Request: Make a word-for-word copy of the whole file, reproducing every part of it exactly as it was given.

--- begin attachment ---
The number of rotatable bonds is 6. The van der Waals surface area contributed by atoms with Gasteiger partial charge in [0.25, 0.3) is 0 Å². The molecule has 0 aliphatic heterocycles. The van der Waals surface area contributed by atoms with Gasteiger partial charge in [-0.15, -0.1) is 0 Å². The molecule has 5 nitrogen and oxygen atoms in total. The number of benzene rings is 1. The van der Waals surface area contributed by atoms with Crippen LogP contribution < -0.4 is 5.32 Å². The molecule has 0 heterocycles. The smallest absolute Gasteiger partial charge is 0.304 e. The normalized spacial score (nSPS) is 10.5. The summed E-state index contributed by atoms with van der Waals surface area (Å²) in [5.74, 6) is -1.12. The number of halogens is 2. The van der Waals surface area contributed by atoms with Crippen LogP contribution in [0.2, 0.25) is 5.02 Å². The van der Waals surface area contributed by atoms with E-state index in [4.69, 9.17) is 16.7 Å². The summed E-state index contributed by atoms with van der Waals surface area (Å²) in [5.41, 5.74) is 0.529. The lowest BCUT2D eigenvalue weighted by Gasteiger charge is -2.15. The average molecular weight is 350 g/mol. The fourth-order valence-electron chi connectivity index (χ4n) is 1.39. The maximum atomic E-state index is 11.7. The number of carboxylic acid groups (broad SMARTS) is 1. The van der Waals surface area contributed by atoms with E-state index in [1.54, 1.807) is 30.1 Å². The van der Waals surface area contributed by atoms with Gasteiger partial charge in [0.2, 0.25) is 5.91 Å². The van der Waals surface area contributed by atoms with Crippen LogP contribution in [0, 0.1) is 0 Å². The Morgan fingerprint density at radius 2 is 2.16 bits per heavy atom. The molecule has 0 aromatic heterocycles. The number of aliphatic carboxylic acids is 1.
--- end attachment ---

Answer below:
The number of rotatable bonds is 6. The van der Waals surface area contributed by atoms with Gasteiger partial charge in [0.25, 0.3) is 0 Å². The molecule has 0 aliphatic heterocycles. The van der Waals surface area contributed by atoms with Gasteiger partial charge in [-0.15, -0.1) is 0 Å². The molecule has 5 nitrogen and oxygen atoms in total. The number of benzene rings is 1. The van der Waals surface area contributed by atoms with Crippen LogP contribution < -0.4 is 5.32 Å². The molecule has 0 heterocycles. The smallest absolute Gasteiger partial charge is 0.304 e. The normalized spacial score (nSPS) is 10.5. The summed E-state index contributed by atoms with van der Waals surface area (Å²) in [5.74, 6) is -1.12. The number of halogens is 2. The van der Waals surface area contributed by atoms with Crippen LogP contribution in [0.2, 0.25) is 5.02 Å². The van der Waals surface area contributed by atoms with E-state index in [4.69, 9.17) is 16.7 Å². The summed E-state index contributed by atoms with van der Waals surface area (Å²) in [5.41, 5.74) is 0.529. The lowest BCUT2D eigenvalue weighted by Gasteiger charge is -2.15. The average molecular weight is 350 g/mol. The fourth-order valence-electron chi connectivity index (χ4n) is 1.39. The maximum atomic E-state index is 11.7. The number of carboxylic acid groups (broad SMARTS) is 1. The van der Waals surface area contributed by atoms with E-state index in [1.54, 1.807) is 30.1 Å². The van der Waals surface area contributed by atoms with Gasteiger partial charge in [0.2, 0.25) is 5.91 Å². The van der Waals surface area contributed by atoms with Crippen LogP contribution in [0, 0.1) is 0 Å². The Morgan fingerprint density at radius 2 is 2.16 bits per heavy atom. The molecule has 0 aromatic heterocycles. The number of aliphatic carboxylic acids is 1.